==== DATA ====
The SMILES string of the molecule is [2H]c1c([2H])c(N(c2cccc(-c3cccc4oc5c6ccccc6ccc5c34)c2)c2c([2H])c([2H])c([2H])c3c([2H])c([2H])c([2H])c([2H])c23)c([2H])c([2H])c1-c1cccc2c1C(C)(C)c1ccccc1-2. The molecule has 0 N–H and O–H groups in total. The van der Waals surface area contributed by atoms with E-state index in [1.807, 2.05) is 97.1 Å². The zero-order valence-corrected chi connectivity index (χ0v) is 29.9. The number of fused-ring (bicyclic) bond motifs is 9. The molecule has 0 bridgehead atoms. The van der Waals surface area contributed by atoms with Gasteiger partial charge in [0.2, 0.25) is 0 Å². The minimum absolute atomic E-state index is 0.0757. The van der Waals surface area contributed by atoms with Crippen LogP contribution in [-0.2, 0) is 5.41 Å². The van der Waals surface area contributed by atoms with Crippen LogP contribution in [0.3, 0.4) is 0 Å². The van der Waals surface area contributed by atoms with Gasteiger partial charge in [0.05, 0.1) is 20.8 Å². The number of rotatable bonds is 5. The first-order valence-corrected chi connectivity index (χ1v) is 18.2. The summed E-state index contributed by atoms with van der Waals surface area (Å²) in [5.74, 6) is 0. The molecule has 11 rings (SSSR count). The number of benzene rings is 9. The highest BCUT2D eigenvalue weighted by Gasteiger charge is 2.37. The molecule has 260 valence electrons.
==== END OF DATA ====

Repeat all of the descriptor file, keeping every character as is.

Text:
The SMILES string of the molecule is [2H]c1c([2H])c(N(c2cccc(-c3cccc4oc5c6ccccc6ccc5c34)c2)c2c([2H])c([2H])c([2H])c3c([2H])c([2H])c([2H])c([2H])c23)c([2H])c([2H])c1-c1cccc2c1C(C)(C)c1ccccc1-2. The molecule has 0 N–H and O–H groups in total. The van der Waals surface area contributed by atoms with E-state index in [1.807, 2.05) is 97.1 Å². The zero-order valence-corrected chi connectivity index (χ0v) is 29.9. The number of fused-ring (bicyclic) bond motifs is 9. The molecule has 0 bridgehead atoms. The van der Waals surface area contributed by atoms with Gasteiger partial charge in [0.2, 0.25) is 0 Å². The minimum absolute atomic E-state index is 0.0757. The van der Waals surface area contributed by atoms with Crippen LogP contribution in [-0.2, 0) is 5.41 Å². The van der Waals surface area contributed by atoms with Crippen LogP contribution in [0.3, 0.4) is 0 Å². The van der Waals surface area contributed by atoms with Gasteiger partial charge in [0.05, 0.1) is 20.8 Å². The number of rotatable bonds is 5. The first-order valence-corrected chi connectivity index (χ1v) is 18.2. The summed E-state index contributed by atoms with van der Waals surface area (Å²) in [5.74, 6) is 0. The molecule has 11 rings (SSSR count). The number of benzene rings is 9. The highest BCUT2D eigenvalue weighted by Gasteiger charge is 2.37. The molecule has 260 valence electrons.